14. Acts of Extremism The threat of losing power political and economic power via the Arusha Process led Hutu extremists to begin preparing their ‘final solution.’ -Coalition pour la Defense de la Republique -Radio Television Libre Mille Collines -Assassination (?) of the President

    15. UNAMIR I & II I -Hesitancy of those who could provide the most support shows extremists that they can “act with impunity.” -DPKO refuses Dallaire’s request to disarm militia units that posed a threat to the UNAMIR presence. -Belgian government withdraws contingent after Prime Minister is killed. II -Resolution 912 led to the drastic reduction of UNAMIR forces. -Resolution 918’s planned course of action is delayed beyond the ideal date of deployment.

    16. Failures of the International Community Before • The international communities should have considered ‘final solution’ as serious matter • Under Chapter VII, UN was able to use military force in order of peacekeeping and prevent civilian’s security

    17. Failures of the International Community Before • Let Hutus extremists be involved in Arusha peace process • France should have took an action because it knew that there will be a genocide happening in Rwanda

    18. Failures of the International Community After • Situations in Rwanda should have conveyed faster to non-permanent members of the UN • Resolution 912 was not supposed to be passed • Should have nominated the situation in Rwanda as ‘genocide’ and expose the condition to media • Security Council should have interpreted the massacre as a ‘threat to the peace’ under Article 39 of UN Charter, and shift the mandate of UNAMIR

    19. Failures of the International Community After • Boutros Ghali should have expressed stronger with his opinion about sending additional military force and broadened understanding of Chapter VII. • Take control over radio station of Hutus, so that they could not give orders to kill people all over. • If The US should have supported with weapons immediately. Also, it was the president’s responsibility to move public's moral opinion to help Rwandans.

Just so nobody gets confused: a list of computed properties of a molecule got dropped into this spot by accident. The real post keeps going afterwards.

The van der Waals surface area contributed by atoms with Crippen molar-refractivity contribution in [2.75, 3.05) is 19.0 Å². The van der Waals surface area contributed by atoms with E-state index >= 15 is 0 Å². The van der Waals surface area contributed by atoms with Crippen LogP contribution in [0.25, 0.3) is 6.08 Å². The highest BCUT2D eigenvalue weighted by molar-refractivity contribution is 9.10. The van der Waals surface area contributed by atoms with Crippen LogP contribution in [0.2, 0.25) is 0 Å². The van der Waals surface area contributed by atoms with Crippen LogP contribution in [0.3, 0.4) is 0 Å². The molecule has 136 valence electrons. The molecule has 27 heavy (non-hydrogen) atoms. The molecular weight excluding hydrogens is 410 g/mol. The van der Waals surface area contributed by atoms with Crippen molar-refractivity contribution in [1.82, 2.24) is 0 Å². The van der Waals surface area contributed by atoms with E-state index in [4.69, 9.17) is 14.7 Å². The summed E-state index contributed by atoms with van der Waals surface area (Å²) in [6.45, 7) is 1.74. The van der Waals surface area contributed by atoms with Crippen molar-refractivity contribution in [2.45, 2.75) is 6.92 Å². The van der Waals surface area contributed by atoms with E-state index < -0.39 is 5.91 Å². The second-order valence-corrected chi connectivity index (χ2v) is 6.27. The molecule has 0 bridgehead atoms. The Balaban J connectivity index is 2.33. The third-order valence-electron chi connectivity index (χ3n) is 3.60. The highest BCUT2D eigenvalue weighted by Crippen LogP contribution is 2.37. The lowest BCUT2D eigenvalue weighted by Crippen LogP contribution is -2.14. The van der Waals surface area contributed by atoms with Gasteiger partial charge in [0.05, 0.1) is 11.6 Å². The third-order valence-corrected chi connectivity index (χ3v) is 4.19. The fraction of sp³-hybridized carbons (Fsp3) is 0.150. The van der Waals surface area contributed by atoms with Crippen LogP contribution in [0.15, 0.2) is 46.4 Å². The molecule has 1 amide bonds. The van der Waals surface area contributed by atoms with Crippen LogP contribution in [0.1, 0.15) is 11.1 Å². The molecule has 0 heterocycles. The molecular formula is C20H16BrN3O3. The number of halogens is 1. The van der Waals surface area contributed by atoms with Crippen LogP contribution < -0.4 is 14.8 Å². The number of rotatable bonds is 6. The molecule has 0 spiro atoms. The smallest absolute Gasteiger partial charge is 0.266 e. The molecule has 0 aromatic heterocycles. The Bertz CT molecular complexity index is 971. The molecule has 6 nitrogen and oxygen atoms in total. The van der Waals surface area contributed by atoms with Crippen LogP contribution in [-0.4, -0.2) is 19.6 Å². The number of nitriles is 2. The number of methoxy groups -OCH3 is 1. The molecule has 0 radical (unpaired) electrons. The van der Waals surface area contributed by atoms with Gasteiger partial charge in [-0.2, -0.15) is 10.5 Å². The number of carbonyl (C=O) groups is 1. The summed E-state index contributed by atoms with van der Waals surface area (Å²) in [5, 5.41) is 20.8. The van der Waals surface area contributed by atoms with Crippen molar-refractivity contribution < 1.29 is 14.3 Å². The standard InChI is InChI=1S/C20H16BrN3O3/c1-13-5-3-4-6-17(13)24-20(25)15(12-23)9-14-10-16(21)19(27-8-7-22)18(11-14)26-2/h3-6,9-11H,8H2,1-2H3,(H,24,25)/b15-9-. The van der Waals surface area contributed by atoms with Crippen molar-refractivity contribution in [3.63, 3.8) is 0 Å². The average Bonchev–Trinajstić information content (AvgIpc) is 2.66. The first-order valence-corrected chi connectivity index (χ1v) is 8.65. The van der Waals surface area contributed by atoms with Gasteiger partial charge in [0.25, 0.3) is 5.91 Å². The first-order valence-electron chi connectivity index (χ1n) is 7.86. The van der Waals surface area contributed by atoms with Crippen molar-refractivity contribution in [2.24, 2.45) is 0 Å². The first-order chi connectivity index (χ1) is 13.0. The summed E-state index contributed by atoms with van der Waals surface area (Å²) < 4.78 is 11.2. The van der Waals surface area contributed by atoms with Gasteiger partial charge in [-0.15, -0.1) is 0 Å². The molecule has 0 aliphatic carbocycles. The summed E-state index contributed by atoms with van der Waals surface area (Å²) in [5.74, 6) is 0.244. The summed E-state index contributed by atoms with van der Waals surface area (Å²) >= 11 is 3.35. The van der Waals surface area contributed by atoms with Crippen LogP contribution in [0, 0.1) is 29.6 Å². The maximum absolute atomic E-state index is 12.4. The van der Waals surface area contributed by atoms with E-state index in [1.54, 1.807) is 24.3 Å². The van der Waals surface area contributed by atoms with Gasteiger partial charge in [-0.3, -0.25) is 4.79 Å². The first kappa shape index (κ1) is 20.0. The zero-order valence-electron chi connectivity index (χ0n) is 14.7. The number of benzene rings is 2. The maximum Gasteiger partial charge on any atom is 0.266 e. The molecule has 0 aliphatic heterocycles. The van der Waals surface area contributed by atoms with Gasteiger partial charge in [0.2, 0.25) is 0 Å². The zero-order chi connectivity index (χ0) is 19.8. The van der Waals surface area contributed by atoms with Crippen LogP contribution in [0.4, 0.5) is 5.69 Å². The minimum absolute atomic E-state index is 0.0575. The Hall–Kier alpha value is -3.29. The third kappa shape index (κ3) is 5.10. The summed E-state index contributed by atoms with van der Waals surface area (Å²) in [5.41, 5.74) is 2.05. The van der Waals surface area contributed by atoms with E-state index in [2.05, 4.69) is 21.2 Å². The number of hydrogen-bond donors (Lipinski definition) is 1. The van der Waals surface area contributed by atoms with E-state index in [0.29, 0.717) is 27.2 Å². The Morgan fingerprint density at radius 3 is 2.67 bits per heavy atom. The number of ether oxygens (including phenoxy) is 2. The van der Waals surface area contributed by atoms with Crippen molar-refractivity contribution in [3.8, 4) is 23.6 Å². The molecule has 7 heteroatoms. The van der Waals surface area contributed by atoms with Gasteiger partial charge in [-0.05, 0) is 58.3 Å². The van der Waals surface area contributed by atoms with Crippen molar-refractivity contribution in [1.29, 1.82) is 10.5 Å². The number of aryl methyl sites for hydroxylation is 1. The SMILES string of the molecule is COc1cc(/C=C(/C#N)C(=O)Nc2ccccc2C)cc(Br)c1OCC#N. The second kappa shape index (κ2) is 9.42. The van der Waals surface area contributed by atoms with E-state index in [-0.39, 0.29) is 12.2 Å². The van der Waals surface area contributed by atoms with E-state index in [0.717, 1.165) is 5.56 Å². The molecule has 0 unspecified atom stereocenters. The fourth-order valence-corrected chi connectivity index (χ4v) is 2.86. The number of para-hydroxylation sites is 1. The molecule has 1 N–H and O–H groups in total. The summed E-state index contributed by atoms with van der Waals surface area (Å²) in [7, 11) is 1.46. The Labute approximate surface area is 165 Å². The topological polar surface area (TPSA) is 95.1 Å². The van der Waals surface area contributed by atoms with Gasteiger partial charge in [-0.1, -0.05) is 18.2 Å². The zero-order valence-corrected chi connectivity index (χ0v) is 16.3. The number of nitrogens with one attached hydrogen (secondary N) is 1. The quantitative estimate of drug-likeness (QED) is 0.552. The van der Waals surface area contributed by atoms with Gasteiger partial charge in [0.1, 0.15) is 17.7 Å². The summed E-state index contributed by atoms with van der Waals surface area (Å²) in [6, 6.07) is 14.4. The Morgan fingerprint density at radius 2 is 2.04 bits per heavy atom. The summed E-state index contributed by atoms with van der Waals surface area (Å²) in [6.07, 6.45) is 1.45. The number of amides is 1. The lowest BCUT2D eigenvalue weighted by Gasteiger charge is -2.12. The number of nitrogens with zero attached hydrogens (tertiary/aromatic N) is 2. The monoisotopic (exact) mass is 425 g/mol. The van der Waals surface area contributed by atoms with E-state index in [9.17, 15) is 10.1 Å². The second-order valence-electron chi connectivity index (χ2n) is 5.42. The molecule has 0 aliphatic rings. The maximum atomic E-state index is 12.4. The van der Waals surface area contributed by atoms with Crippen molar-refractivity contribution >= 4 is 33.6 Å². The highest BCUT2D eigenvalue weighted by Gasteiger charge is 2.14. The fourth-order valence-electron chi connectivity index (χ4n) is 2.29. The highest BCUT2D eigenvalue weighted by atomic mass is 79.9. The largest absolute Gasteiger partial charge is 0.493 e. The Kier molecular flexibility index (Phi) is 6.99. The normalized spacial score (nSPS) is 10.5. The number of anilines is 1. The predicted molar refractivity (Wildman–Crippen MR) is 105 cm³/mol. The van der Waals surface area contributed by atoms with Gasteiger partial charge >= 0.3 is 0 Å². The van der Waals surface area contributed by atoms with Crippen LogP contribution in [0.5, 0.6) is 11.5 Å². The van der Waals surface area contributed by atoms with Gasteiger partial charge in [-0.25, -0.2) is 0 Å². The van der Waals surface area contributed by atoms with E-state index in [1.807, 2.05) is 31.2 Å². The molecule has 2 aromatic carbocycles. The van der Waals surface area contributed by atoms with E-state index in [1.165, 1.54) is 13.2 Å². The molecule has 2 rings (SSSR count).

20. Failures of the International Community After • France could have saved more lives of Rwandan if they intervened with pure humanitarian motives • Rather than criticizing French intervention at the last minute, other countries should have helped France • Every country was only searching for its own benefit, being apathetic to loss of innocent lives. If they were more sympathetic, the genocide would not have happened.

    21. Wheeler Assessment Supreme Humanitarian Emergency 5/5 Necessity 5/5 Last Resort 3/5 Proportionality 2/5 ----------------------------------------- Positive Humanitarian Outcome 1/5 Humanitarian Justifications 1/5 Legality 4/5 Selectivity 1.5/5

    22. Rwanda, Post-Genocide International Response & Key Players in the Intervention Justice System

    23. International Responseand Key Players -President Clinton and members of his Administration go on “pilgrimages of contrition” -Force Commander Dallaire: “I cannot find any solace in saying ‘I did my best’.”

    24. Justice System -UN establishes the International Criminal Tribunal for Rwanda (ICTR) -Traditional gacaca courts are repurposed -Nearly 20 years after the end of the genocide, the courts are still active

    25. Referenced Works • Global Bystander to Genocide: International Society and the Rwandan Genocide of 1994. Wheeler, Nicholas. • Rwanda’s Gacaca Courts: Implications for International Criminal Law and Transitional Justice. Powers, Shannon E. • Ghosts of Rwanda. Frontline documentary.